Offshore aquaculture of giant kelp (Macrocystis pyrifera) has been proposed by the US Department of Energy for large scale biofuel production along the west coast of California. The Southern Californian Bight provides an ideal area for offshore kelp aquaculture as the upwelling and advection of cool, nutrient-rich waters supports the growth of vast native giant kelp populations. However, concentrations of nutrients vary greatly across space, can be limiting for kelp growth over seasonal to interannual time scales, and inputs of nutrients to surface waters may be subject to local circulation processes. Therefore, it is important to understand both the spatiotemporal variability of seawater nitrate concentrations and the appropriate scale of observation in order for offshore kelp aquaculture to be successful. Here, we use a combination of satellite sea surface temperature imagery, in situ measurements, and modeling to determine seawater nitrate fields across multiple spatial and temporal scales. We then combine this information with known giant kelp physiological traits to develop a kelp stress index (KSI) for the optimal siting of offshore kelp aquaculture over seasonal to decadal scales. Temperature to nitrate relationships were determined from in situ measurements using generalized additive models and validated with buoy data. Summer and winter relationships were significantly different, and satellite-derived products compared well to buoy validations. Surface nitrate patterns, as derived from satellite temperature products, reveal the spatial variability in nitrate concentrations, and indicate areas that that may cause nutrient stress seasonally and during the negative phase of the North Pacific Gyre Oscillation. As the spatial scale of the surface nitrate product decreased, the negative bias increased and fine scale spatial variability was lost. Similarly, the averaging of daily nitrate concentration determinations over longer time scales increased the negative bias. We found that daily, 1 km spatial resolution nitrate products were most sufficient for identifying localized upwelling and areas of consistently high surface nitrate concentrations, and that areas in the northern and western-most portions of the Southern California Bight are the most suitable for sustained offshore kelp aquaculture.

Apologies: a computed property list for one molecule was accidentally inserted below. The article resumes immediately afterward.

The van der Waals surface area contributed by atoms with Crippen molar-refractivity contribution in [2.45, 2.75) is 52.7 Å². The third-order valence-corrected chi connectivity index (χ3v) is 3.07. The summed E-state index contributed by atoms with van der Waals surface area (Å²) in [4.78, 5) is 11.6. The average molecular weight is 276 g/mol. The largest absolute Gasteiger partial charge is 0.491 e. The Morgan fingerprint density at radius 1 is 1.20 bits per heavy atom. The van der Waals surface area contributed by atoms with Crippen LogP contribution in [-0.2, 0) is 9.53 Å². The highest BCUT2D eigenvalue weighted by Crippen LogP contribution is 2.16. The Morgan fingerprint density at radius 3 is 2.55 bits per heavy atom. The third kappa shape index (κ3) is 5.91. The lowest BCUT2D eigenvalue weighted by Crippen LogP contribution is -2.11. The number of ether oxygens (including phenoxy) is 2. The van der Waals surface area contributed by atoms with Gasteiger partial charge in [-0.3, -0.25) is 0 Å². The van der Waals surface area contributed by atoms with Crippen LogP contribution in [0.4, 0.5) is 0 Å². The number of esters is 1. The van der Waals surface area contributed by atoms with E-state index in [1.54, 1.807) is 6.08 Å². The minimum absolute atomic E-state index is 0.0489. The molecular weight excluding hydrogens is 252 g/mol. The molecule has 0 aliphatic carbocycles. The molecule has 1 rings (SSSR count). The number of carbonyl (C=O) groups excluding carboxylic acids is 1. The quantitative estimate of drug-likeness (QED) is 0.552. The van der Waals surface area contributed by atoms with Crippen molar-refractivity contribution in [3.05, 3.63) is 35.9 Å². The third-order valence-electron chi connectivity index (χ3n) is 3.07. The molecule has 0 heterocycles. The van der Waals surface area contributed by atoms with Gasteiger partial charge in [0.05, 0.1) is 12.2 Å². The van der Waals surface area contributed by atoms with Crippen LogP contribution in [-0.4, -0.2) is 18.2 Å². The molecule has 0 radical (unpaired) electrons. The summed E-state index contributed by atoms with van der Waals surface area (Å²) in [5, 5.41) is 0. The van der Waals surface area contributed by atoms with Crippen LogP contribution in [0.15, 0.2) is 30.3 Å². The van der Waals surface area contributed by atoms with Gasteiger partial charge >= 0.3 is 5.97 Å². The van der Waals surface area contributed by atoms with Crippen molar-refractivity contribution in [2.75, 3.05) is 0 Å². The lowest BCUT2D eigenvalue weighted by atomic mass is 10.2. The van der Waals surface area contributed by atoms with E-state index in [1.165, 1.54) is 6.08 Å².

Environmental DNA (eDNA) analysis is a rapid, non-invasive method for species detection and distribution assessment using DNA released into the surrounding environment by an organism. eDNA analysis is recognised as a powerful tool for detecting endangered or rare species in a range of ecosystems. Although the number of studies using eDNA analysis in marine systems is continually increasing, there appears to be no published studies investigating the use of eDNA analysis to detect sea turtles in natural conditions. We tested the efficacy of two primer pairs known to amplify DNA fragments of differing lengths (488 and 253 bp) from Chelonia mydas tissues for detecting C. mydas eDNA in water samples. The capture, extraction, and amplification of C. mydas eDNA from aquaria (Sea World, San Diego, CA, United States) and natural water (San Diego Bay, CA, United States) were successful using either primer set. The primer pair providing the shorter amplicon, LCMint2/H950g, demonstrated the ability to distinguish cross-reactive species by melt curve analysis and provided superior amplification metrics compared to the other primer set (LTCM2/HDCM2); although primer dimer was observed, warranting future design refinement. Results indicated that water samples taken from deeper depths might improve detection frequency, consistent with C. mydas behaviour. Overall, this pilot study suggests that with refinement of sampling methodology and further assay optimisation, eDNA analysis represents a promising tool to monitor C. mydas. Potential applications include rapid assessment across broad geographical areas to pinpoint promising locations for further evaluation with traditional methods.